While the vast majority of law firms are organized as partnerships or LLPs, there are still some law firms organized as C corporations or personal service corporations (PSCs). PSCs face a unique challenge when it comes to compensating their shareholder-employees. As total income for the year is not easily predicted, PSCs tend to pay out more modest salaries to shareholder-employees throughout the year. Also, as clients generally want to get a deduction for their legal services by December 31, revenues in the last two months of the year can be significantly higher than in earlier months. Because of these factors, many firms pay bonuses to shareholder-employees at year-end. Many firms also pay bonuses to associates and other employees at the same time. Any income that is retained by the firm at year-end is taxed at a flat 35 percent federal tax rate.
Now a recent US Tax Court case puts into question this practice of reducing a PSC’s profits in the form of shareholder-employee compensation and bonuses. In this instance, the court ruled in favor of the IRS and against Brinks Gilson & Lione PC, a PSC law firm in Chicago (Brinks), that a significant portion of their annual shareholder-employee compensation should instead be treated as nondeductible dividends. For additional information about the Brinks Gilson & Lione PC court decision, please see Baker Tilly's whitepaper, Discerning compensation from dividends for shareholder-employees.
Compensation paid to shareholders for services is a deductible expense to the PSC, whereas dividend payments to shareholders are not deductible by the PSC. Therefore, payments to shareholders in the form of compensation rather than dividends are preferred by PSCs because those payments lower the overall tax bill. As there are no hard-and-fast rules for estimating “reasonable” compensation, the challenge lies in determining what constitutes a reasonable compensation for services performed and what should be classified as dividends.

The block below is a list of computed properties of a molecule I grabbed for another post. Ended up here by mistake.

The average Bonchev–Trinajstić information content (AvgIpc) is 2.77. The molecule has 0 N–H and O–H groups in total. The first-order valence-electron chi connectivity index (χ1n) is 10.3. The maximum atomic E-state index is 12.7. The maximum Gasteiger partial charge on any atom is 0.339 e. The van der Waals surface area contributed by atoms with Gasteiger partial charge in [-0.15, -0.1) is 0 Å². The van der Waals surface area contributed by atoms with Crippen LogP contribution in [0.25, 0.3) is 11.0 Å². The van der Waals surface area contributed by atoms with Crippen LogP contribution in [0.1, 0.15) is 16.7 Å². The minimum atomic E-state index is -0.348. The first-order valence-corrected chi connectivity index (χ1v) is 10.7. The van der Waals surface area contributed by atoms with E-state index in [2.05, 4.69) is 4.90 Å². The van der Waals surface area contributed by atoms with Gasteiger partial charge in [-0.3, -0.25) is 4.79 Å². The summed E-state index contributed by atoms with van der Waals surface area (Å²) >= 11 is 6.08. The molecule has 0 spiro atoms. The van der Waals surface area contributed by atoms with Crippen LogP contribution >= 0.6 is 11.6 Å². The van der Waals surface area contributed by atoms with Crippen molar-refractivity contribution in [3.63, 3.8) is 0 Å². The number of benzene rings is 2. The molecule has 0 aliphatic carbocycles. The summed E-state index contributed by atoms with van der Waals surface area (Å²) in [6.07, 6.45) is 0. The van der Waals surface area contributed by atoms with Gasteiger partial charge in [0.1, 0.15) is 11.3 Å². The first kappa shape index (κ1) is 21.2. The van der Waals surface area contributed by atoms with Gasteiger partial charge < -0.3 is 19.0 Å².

In examining the case, Brinks was found to have a multitude of policies and practices regarding shareholder-employee compensation that left them vulnerable to IRS challenge.
Here are the critical items to note:
The IRS is cracking down on PSCs attempting to disguise payments to shareholder-employees as compensation rather than dividends. It is important to note that some of Brinks’ practices might mirror other PSCs and are not uncommon in the industry. As such, administrators and directors of PSCs need to adhere to a few key best practices regarding shareholder-employee compensation:
For more information on this topic, or to learn how Baker Tilly specialists can help, contact our team.
The information provided here is of a general nature and is not intended to address the specific circumstances of any individual or entity. In specific circumstances, the services of a professional should be sought. Tax information, if any, contained in this communication was not intended or written to be used by any person for the purpose of avoiding penalties, nor should such information be construed as an opinion upon which any person may rely. The intended recipients of this communication and any attachments are not subject to any limitation on the disclosure of the tax treatment or tax structure of any transaction or matter that is the subject of this communication and any attachments.